The common occurrence of parallel phenotypic patterns suggests that a strong relationship exists between ecological dynamics and micro-evolution. Comparative studies from a large number of populations under varying sets of ecological drivers could contribute to a better understanding of this relationship. We used data on morphology of arctic charr (Salvelinus alpinus) and ecological factors from 35 Icelandic lakes to test the hypothesis that morphological patterns among monomorphic charr populations from different lakes are related to interlake variation in ecological characteristics. There is extensive phenotypic diversity among populations of Icelandic charr, and populations are easily distinguished based on overall body morphology. The results obtained in the present study showed that the morphological diversity of charr was related to large-scale diversity in lake ecology. Variation in charr morphology was related to water origin (e.g. spring fed versus run-off), bedrock age, and fish community structure. The present study shows how various ecological factors can shape the biological diversity that we observe. © 2011 The Linnean Society of London.

Hannesdottir E.R.,University of Iceland | Gislason G.M.,University of Iceland | Olafsson J.S.,Institute of Freshwater Fisheries | Olafsson T.P.,University of Iceland | And 2 more authors.
Advances in Ecological Research | Year: 2013

Metabolic theory predicts that warming will increase the energetic demands of organisms, with especially strong effects on larger individuals. Mean individual body size should therefore decline, which also implies a loss of biomass at higher trophic levels. If resources are plentiful and easily assimilated, however, the required to persist in warmer environments may be attained, leading to faster growth rates and an overall increase in the biomass of apex predators. Here, we investigated the response of different trophic groups to increasing temperature in a system of geothermal streams in Iceland, exposed to a temperature gradient of 5-21. °C. These streams provide an ideal natural experiment for isolating the effects of warming in multispecies systems, as they have broadly similar geographical and physicochemical features. The macrophyte cover increased significantly with increasing stream temperature, suggesting a greater resource pool for macroinvertebrates (either through direct grazing or feeding on epiphytes). This was reflected by a greater number of generations in 1 year among macroinvertebrates: species in the coldest streams were either uni- or bivoltine, while those in the warmer streams were mostly bivoltine or multivoltine. Differences in phenology were also seen among streams, with emergence of adults limited mostly to the summer months in the colder streams, but occurring year-round in the warmer streams. Macroinvertebrates also grew faster with increasing temperature, contributing to greater population biomass and secondary production in the warmer streams. This increase in prey availability likely produced more favourable conditions for top predators in the warmer streams, leading to an increasing biomass of brown trout with increasing temperature. These findings suggest that warming does not necessarily favour the small in aquatic ecosystems, with high-resource availability, faster reproductive and growth rates and greater production all contributing to meet the high-metabolic demands of apex predators in warmer environments. © 2013 Elsevier Ltd.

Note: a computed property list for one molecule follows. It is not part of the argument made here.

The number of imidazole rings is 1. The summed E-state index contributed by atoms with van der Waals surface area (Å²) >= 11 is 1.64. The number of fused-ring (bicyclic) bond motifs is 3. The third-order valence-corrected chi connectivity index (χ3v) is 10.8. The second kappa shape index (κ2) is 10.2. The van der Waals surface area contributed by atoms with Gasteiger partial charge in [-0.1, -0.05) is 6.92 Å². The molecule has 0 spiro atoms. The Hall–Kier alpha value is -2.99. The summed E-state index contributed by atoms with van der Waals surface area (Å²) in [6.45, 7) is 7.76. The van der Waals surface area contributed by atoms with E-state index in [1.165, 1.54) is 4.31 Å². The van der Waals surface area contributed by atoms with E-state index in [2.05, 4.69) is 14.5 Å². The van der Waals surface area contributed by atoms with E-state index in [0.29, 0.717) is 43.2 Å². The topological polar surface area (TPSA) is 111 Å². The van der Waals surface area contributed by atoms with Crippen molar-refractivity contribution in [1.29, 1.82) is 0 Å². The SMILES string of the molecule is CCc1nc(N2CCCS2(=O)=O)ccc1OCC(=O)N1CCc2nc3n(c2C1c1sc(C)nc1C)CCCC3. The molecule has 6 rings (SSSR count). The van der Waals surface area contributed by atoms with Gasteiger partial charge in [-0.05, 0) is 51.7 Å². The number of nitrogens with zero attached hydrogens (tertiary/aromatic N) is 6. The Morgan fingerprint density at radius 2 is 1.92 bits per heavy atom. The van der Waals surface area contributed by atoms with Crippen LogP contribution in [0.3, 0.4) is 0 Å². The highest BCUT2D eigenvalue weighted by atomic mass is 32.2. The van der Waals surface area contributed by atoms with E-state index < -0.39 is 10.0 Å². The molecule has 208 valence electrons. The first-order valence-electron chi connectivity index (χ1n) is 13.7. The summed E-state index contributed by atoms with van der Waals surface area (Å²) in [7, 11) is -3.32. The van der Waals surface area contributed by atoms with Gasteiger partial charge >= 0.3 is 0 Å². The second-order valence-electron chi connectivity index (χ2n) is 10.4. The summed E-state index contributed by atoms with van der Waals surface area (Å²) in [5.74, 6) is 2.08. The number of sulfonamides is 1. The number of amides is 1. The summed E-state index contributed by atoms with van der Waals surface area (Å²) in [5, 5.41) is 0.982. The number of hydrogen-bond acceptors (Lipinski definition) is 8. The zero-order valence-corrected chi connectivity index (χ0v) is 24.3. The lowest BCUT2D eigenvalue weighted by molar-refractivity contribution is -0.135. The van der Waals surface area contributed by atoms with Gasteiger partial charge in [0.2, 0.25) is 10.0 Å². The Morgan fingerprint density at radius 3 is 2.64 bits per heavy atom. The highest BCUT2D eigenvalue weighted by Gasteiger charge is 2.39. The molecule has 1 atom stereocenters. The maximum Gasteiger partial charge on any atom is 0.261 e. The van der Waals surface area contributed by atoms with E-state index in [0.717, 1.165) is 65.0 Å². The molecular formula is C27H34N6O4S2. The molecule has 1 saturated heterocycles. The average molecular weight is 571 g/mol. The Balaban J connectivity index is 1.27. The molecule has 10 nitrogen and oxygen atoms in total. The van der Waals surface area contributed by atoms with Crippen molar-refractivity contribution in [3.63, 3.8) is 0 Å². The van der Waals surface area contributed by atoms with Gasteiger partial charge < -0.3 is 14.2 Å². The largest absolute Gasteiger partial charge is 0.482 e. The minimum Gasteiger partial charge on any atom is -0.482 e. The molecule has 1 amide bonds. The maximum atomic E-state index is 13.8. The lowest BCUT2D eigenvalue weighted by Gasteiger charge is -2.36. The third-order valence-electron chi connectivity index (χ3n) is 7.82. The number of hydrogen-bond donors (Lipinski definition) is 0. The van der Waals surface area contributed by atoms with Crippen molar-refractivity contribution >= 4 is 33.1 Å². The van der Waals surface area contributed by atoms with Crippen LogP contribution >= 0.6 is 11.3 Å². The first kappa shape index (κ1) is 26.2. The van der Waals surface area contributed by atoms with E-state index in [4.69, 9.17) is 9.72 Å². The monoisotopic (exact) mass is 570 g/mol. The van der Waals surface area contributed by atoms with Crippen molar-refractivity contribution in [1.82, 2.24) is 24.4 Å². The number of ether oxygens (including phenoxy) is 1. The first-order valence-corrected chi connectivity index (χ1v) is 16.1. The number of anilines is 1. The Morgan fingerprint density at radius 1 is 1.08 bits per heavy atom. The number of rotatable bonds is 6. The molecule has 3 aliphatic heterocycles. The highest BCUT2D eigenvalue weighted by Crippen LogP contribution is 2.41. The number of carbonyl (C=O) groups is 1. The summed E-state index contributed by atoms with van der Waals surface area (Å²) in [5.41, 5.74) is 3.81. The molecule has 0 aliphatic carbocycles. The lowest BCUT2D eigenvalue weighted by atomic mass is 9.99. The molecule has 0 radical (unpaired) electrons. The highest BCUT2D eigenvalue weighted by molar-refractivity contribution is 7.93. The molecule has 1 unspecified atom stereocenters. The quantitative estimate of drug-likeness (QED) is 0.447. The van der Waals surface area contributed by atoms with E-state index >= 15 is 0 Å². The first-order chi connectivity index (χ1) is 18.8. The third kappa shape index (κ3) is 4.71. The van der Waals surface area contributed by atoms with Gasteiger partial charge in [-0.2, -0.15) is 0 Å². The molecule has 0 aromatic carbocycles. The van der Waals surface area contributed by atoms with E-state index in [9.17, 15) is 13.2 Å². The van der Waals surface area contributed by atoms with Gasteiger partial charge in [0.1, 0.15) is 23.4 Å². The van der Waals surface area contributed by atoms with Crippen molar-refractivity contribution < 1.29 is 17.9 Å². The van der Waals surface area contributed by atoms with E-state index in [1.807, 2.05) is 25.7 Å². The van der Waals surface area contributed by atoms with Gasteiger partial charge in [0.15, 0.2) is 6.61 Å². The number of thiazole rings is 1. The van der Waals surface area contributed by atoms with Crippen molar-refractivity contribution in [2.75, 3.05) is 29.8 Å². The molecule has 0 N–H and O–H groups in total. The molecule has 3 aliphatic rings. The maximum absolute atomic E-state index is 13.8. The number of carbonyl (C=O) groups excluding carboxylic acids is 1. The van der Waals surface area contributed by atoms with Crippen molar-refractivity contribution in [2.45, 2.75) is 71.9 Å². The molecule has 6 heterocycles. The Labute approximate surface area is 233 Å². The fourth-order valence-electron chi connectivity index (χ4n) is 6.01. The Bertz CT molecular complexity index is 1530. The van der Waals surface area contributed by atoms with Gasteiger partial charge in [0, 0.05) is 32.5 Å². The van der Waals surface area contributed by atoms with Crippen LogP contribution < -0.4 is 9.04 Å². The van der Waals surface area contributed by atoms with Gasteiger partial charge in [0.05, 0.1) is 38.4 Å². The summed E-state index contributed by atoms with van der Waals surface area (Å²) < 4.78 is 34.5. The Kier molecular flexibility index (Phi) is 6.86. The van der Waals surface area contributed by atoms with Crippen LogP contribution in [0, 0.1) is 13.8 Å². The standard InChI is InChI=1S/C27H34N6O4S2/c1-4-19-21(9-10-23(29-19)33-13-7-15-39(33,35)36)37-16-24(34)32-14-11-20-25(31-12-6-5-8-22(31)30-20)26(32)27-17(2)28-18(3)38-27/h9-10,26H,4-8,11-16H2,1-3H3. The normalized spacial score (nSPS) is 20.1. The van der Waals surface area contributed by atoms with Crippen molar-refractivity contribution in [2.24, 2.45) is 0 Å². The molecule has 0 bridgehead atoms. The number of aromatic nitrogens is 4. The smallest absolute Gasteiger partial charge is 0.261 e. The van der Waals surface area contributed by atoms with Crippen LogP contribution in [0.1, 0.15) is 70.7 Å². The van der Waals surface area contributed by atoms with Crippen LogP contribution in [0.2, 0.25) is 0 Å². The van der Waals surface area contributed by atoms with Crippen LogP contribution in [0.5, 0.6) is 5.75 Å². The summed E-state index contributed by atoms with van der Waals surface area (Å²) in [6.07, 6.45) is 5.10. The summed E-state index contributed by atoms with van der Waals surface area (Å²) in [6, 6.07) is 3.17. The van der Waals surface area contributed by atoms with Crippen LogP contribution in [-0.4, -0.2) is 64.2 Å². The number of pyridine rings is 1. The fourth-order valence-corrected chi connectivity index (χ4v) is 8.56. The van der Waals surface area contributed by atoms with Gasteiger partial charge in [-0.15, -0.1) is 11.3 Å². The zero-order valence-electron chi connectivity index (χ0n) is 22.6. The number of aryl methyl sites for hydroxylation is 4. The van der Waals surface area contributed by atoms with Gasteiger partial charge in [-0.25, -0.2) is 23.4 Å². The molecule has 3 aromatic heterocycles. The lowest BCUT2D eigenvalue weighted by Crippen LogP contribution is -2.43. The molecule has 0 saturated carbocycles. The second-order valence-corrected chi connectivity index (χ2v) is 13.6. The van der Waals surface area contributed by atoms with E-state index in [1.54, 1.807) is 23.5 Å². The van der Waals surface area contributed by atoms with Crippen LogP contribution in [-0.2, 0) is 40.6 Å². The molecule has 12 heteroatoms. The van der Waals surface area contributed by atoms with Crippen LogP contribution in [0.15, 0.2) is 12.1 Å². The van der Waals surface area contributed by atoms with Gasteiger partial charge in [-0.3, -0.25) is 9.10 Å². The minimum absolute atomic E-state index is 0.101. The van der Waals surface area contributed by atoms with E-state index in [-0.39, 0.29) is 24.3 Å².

Kristmundsson A.,University of Iceland | Antonsson T.,Institute of Freshwater Fisheries | Arnason F.,Institute of Freshwater Fisheries
Bulletin of the European Association of Fish Pathologists | Year: 2010

Proliferative kidney disease caused by the myxozoan parasite Tetracapsuloides bryosalmonae is reported for the first time in Iceland. Infections were confirmed in both arctic charr and brown trout but only arctic charr showed clinical signs. The last two decades, populations of arctic charr in several lakes in Iceland have greatly declined. Possible relation of this decline with increasing water temperature has been speculated. It is hypothesized that PKD may play a significant role in this decline. Studies on the distribution of PKD and its effect on wild populations of arctic charr and brown trout in Iceland are presently in progress.

Gudmundsdottir R.,University of Iceland | Gudmundsdottir R.,Norwegian University of Science and Technology | Olafsson J.S.,Institute of Freshwater Fisheries | Palsson S.,University of Iceland | And 2 more authors.
Freshwater Biology | Year: 2011